I.- Art Déco
Originated in France, Art Déco was an eclectic style that emerged from the Interwar period when rapid industrialization was transforming the western world, embracing traditional craft motifs with Machine Age imagery and materials. It flourished internationally in the 1920s, 1930s and 1940s before its popularity waned after World War II.
The first use of the term Art Déco has been attributed to architect Le Corbusier, who wrote a few articles in his journal L’Esprit nouveau under the headline 1925 Expo: Arts Déco referring to the 1925 Exposition Internationale des Arts Décoratifs et Industriels Modernes (International Exhibition of Modern Decorative and Industrial Arts).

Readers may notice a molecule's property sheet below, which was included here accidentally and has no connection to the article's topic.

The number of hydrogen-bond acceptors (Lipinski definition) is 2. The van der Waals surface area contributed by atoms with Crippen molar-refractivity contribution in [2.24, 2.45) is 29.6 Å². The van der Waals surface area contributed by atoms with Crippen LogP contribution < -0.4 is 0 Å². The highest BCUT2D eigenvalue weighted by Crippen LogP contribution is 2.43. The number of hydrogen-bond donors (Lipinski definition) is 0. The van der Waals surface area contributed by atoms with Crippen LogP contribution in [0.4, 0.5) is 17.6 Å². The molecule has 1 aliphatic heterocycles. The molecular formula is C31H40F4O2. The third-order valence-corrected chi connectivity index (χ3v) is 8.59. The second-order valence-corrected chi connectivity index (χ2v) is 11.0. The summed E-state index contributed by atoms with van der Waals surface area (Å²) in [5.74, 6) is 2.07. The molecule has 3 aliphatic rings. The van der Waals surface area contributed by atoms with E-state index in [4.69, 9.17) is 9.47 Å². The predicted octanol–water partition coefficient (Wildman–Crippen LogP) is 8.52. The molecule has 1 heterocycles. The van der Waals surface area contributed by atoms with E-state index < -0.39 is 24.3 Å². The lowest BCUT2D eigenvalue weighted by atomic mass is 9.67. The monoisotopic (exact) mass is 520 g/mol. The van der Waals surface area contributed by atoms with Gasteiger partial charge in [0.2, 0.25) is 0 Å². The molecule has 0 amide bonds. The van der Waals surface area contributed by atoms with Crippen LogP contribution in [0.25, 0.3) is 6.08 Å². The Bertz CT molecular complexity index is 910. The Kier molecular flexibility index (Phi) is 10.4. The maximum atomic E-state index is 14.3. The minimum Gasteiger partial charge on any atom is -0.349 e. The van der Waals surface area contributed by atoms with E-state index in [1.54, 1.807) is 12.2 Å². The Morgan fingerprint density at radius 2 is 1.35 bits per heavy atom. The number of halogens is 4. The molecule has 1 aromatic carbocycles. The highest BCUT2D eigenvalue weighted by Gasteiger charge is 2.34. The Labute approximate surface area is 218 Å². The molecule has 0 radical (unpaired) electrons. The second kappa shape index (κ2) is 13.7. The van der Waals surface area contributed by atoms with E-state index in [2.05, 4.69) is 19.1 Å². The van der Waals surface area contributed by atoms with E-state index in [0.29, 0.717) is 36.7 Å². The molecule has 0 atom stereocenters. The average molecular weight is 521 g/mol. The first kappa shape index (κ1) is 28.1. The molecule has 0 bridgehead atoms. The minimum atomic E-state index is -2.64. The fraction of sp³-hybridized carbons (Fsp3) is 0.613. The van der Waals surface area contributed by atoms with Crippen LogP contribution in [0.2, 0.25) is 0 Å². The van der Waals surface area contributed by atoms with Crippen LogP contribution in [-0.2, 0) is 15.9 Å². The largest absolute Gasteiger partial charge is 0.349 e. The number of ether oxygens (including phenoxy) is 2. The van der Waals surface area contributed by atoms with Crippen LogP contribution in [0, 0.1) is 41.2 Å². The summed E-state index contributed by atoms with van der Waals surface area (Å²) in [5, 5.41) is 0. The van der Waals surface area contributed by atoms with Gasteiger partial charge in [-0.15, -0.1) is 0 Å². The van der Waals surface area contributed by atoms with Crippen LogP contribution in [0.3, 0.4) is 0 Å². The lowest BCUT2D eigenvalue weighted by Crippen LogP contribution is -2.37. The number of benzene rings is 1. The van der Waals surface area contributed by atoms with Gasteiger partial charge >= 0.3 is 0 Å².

However, the term Art Déco did not became popular until 1966, when a French exhibition celebrating the 1925 event was held under the title Les Années 25: Art Déco/Bauhaus/Stijl/Esprit Nouveau. It was used to distinguish the new styles of French decorative crafts that had emerged since the Belle Epoque and this term has been applied since then to a wide variety of works produced during the Interwar period and even to those of the Bauhaus art school in Germany.